Melville, NY (PRWEB) June 04, 2012
The national law firm Alonso Krangle LLP, focused on fighting for the rights of serious personal injury victims of harmful drug side effects, announce their firm has filed a NuvaRing lawsuit on behalf of a woman from Iowa who suffered an acute pulmonary embolism, allegedly due to her use of the NuvaRing vaginal ring birth control device. The complaint, which was filed on May 30, 2012, in the U.S. District Court for the District of New Jersey, names Merck & Co. Organon USA, Inc., Organon Pharmaceuticals USA, Inc., N.V. Organon, Schering Plough Corporation and Akzo Nobel, NV as Defendants (Case No. 2:12-cv-03240-SDW-MCA).
To discuss a potential claim with one of the experienced and compassionate NuvaRing side effect lawyers at Alonso Krangle LLP, please contact us at 1-800-403-6191 or visit our website, http://www.FightForVictims.com.
According to the complaint filed by Alonso Krangle, LLP, the Plaintiff began using NuvaRing in May 2009, allegedly due to the Defendants’ claims regarding the safety and efficacy of the device. In June of 2010, the Plaintiff suffered an acute pulmonary emboli, allegedly due to her use of NuvaRing. The lawsuit claims that due to her direct and proximate use of NuvaRing, the Plaintiff has suffered serious injuries and continues with regular follow-up care, including examinations, appointments, and medications.
According to the lawsuit, NuvaRing is marketed as the first and only, once-a-month vaginal birth control ring. The Defendants claim NuvaRing is as effective at preventing pregnancy as other hormonal birth control methods, including birth control pills, but with more convenience because it offers “month long protection, so women who use NuvaRing don’t have to think about contraception every day.” The package insert accompanying NuvaRing stated that the vaginal ring is expected to be associated with similar risks to that of birth control pills. However, the lawsuit alleges that the NuvaRing package insert is misleading because the safety information provided to consumers was derived primarily from studies of birth control pills, and not primarily from studies of NuvaRing.
Among other things, the complaint alleges that the Defendants failed to warn of the extent of venous thromboembolism, including pulmonary embolism and deep vein thrombosis, associated with NuvaRing. Further, the lawsuit asserts that etonogestral, a synthetic, third generation progestin, which is used as a starter in NuvaRing, was not the subject of sufficient and adequate testing, and that the Defendants knew or should have known that information conveying certain adverse events, including deep vein thrombosis, pulmonary embolism, and death, should have been set forth in NuvaRing’s package insert.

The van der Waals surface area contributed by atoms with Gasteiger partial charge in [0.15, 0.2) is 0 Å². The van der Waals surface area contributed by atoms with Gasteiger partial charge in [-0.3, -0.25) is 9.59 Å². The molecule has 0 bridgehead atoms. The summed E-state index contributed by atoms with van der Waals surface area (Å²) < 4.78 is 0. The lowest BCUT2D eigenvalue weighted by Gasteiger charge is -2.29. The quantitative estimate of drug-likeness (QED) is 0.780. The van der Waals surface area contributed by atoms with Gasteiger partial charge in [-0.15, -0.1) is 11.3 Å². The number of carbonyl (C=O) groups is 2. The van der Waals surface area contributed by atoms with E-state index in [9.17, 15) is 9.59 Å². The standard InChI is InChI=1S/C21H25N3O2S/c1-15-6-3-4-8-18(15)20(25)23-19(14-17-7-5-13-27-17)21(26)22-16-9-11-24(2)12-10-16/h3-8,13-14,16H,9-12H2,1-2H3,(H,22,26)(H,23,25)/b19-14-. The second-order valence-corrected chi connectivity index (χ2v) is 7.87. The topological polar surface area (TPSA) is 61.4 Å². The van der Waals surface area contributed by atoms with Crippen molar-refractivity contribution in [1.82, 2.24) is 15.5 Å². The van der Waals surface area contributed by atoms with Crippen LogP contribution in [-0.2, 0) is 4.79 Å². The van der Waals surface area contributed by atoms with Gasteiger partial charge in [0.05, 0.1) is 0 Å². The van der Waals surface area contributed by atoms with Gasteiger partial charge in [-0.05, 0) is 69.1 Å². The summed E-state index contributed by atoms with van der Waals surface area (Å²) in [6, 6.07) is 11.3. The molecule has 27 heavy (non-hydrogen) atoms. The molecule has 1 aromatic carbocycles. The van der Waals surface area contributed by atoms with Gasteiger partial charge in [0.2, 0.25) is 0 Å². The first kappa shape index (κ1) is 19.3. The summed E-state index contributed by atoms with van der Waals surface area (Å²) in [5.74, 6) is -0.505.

Introduced in 2001, NuvaRing is a hormonal contraceptive device that releases a combination of etonogestrel, a synthetic generation progestin, and the estrogen, ethinyl estradiol. The small, flexible ring is designed to be inserted into the vagina once a month. It is kept in place for three weeks, and prevents pregnancy by releasing controlled amounts of those hormones into the bloodstream.
Last October, results from an FDA-funded study that involved 800,000 American women using some form birth control between 2001 and 2008 revealed using NuvaRing increased the risk of blood clots, including deep vein thrombosis and pulmonary embolism, by 56% in comparison to older birth control pills. The FDA study noted that combined hormonal contraceptives, including the etonogestrel/ethinyl estradiol vaginal ring, “potentially result in higher sustained exposure to estrogen and hence, increased thromboembolic risk.” [http://www.fda.gov/downloads/Drugs/DrugSafety/UCM277384.pdf
A second study, published on May 10, 2012 in the online edition of the British Medical Journal, found that NuvaRing users had a 6.5 times higher risk of experiencing a serious blood clot compared to women who did not use any form of hormonal birth control. The likelihood of experiencing a dangerous blood clot was 90% higher among users of the vaginal ring than it was for women taking combined oral contraceptives containing levonorgestrel. [bmj.com/content/344/bmj.e2990]
Hundreds of NuvaRing lawsuits alleging the device caused serious side effects, including blood clots, deep vein thrombosis, pulmonary embolism, heart attacks, strokes and wrongful death are currently pending in a multidistrict litigation before Rodney W. Sippel of the U.S. District Court, Eastern District of Missouri (MDL No. 1964). Additional NuvaRing lawsuits are pending in a Mass Tort proceeding in the Bergen County Superior Court of New Jersey (Docket No. BER-L-3081-09).
Alonso Krangle, LLP continues to offer free NuvaRing lawsuit evaluations to young women injured by NuvaRing, or their families. To discuss a potential claim with one of the experienced and compassionate NuvaRing side effect lawyers at Alonso Krangle LLP, please contact us at 1-800-403-6191 or visit our website, http://www.FightForVictims.com.
About Alonso Krangle LLP
Andres Alonso and David Krangle, attorneys with almost 40 years of collective legal experience, have focused their law practice on the handling of significant personal injury cases, defective drug and medical device litigation, construction site accidents, nursing home abuse, medical malpractice, whistleblower actions, employment law, and consumer fraud cases. A national law firm representing injured victims throughout the U.S., Alonso Krangle LLP is headquartered in Long Island, New York, with offices in New York City, and plans to open additional locations in New Jersey.
For more information about Alonso Krangle or to join the fight and be a part of our team, please contact us at 1-800-403-6191 or visit our website, http://www.FightForVictims.com.
Alonso Krangle LLP
445 Broad Hollow Road
Melville, New York 11747